Perhaps the most worrying trend among proponents of political correctness is equating words with violence. This philosophy, built on works like Words That Wound, has captured many young minds in a web of moral distortion. For example, in response to a speech at Oberlin University last year by Christina Hoff Sommers, a group of students urged others ‘to pull together in the face of this violence [her talk]’.
Two weeks ago, a graduate student at my university, Duke, exemplified this moral confusion in the student newspaper, The Chronicle:
‘Key to [our broad interpretation of free speech] is a firm separation between speech and action… but…[w]ords hurt as much as actions; indeed, words are actions. Within the context of white supremacy, any distinction between a defaced poster, a racist pamphlet and legal or extralegal murder can be only of degree.’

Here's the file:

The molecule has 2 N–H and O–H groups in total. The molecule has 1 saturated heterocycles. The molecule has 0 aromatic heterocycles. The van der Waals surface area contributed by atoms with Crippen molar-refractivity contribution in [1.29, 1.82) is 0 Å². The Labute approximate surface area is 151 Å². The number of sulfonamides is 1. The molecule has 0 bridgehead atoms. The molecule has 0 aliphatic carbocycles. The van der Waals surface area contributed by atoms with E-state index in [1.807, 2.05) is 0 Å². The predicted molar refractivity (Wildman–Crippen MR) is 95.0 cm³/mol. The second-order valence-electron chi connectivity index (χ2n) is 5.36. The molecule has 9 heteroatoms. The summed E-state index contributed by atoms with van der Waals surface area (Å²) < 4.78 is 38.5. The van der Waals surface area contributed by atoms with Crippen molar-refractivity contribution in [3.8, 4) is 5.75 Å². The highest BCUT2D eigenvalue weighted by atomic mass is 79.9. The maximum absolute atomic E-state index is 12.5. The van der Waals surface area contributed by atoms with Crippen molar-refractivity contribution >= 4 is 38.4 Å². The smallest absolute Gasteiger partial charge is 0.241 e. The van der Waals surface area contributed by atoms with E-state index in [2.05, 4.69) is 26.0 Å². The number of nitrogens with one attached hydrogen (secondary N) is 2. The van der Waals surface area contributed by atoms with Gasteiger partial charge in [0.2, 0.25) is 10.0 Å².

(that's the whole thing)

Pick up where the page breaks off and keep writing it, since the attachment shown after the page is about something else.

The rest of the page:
The underlying assumption — that words can be violent — is illogical, deleterious in its consequences, and illiberal in its philosophy.
First, the distinction between words and actions — between hurt feelings and broken bones — is not some arbitrary construct the Westboro Baptist Church created so that it can continue happily yelling homophobic slurs at dead soldiers’ funerals. Rather, that distinction is vital for a free society. Hurt feelings can only be attested to; the only adjudicator of hate speech is the target, because only he knows how those words impacted on him. Not so for actions. No one can deny that a broken bone is broken. The conflation of words and actions makes the target’s subjective morality into a universal standard of justice: each would judge his own case.